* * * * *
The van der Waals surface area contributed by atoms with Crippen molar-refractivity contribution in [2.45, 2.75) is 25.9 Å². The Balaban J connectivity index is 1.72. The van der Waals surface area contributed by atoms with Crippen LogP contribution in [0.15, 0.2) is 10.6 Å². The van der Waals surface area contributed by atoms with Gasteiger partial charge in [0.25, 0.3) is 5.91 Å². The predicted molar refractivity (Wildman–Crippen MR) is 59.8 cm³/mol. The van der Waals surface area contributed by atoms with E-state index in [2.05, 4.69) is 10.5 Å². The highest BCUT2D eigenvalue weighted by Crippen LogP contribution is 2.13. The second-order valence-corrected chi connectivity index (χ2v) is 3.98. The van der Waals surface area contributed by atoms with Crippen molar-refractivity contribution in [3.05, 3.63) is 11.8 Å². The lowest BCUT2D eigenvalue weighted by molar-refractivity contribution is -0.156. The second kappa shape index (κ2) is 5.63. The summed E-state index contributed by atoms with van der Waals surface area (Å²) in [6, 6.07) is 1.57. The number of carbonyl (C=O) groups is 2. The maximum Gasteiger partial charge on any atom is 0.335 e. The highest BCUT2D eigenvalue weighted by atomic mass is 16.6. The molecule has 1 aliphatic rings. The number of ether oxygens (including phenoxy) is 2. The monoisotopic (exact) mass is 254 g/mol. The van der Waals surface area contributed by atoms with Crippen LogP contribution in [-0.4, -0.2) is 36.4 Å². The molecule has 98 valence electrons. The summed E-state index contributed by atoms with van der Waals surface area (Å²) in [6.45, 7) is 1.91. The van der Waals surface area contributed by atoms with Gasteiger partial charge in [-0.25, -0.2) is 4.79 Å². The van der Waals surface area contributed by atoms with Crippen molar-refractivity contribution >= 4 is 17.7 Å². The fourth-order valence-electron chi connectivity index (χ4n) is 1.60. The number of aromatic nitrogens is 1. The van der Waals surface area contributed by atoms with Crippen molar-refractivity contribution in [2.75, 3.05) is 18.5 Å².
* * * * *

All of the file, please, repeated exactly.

The van der Waals surface area contributed by atoms with Crippen molar-refractivity contribution in [2.45, 2.75) is 25.9 Å². The Balaban J connectivity index is 1.72. The van der Waals surface area contributed by atoms with Crippen LogP contribution in [0.15, 0.2) is 10.6 Å². The van der Waals surface area contributed by atoms with Gasteiger partial charge in [0.25, 0.3) is 5.91 Å². The predicted molar refractivity (Wildman–Crippen MR) is 59.8 cm³/mol. The van der Waals surface area contributed by atoms with E-state index in [2.05, 4.69) is 10.5 Å². The highest BCUT2D eigenvalue weighted by Crippen LogP contribution is 2.13. The second-order valence-corrected chi connectivity index (χ2v) is 3.98. The van der Waals surface area contributed by atoms with Crippen molar-refractivity contribution in [3.05, 3.63) is 11.8 Å². The lowest BCUT2D eigenvalue weighted by molar-refractivity contribution is -0.156. The second kappa shape index (κ2) is 5.63. The summed E-state index contributed by atoms with van der Waals surface area (Å²) in [6, 6.07) is 1.57. The number of carbonyl (C=O) groups is 2. The maximum Gasteiger partial charge on any atom is 0.335 e. The highest BCUT2D eigenvalue weighted by atomic mass is 16.6. The molecule has 1 aliphatic rings. The number of ether oxygens (including phenoxy) is 2. The monoisotopic (exact) mass is 254 g/mol. The van der Waals surface area contributed by atoms with Crippen LogP contribution in [-0.4, -0.2) is 36.4 Å². The molecule has 98 valence electrons. The summed E-state index contributed by atoms with van der Waals surface area (Å²) in [6.45, 7) is 1.91. The van der Waals surface area contributed by atoms with Gasteiger partial charge in [-0.25, -0.2) is 4.79 Å². The van der Waals surface area contributed by atoms with Crippen molar-refractivity contribution >= 4 is 17.7 Å². The fourth-order valence-electron chi connectivity index (χ4n) is 1.60. The number of aromatic nitrogens is 1. The van der Waals surface area contributed by atoms with Crippen molar-refractivity contribution in [2.75, 3.05) is 18.5 Å².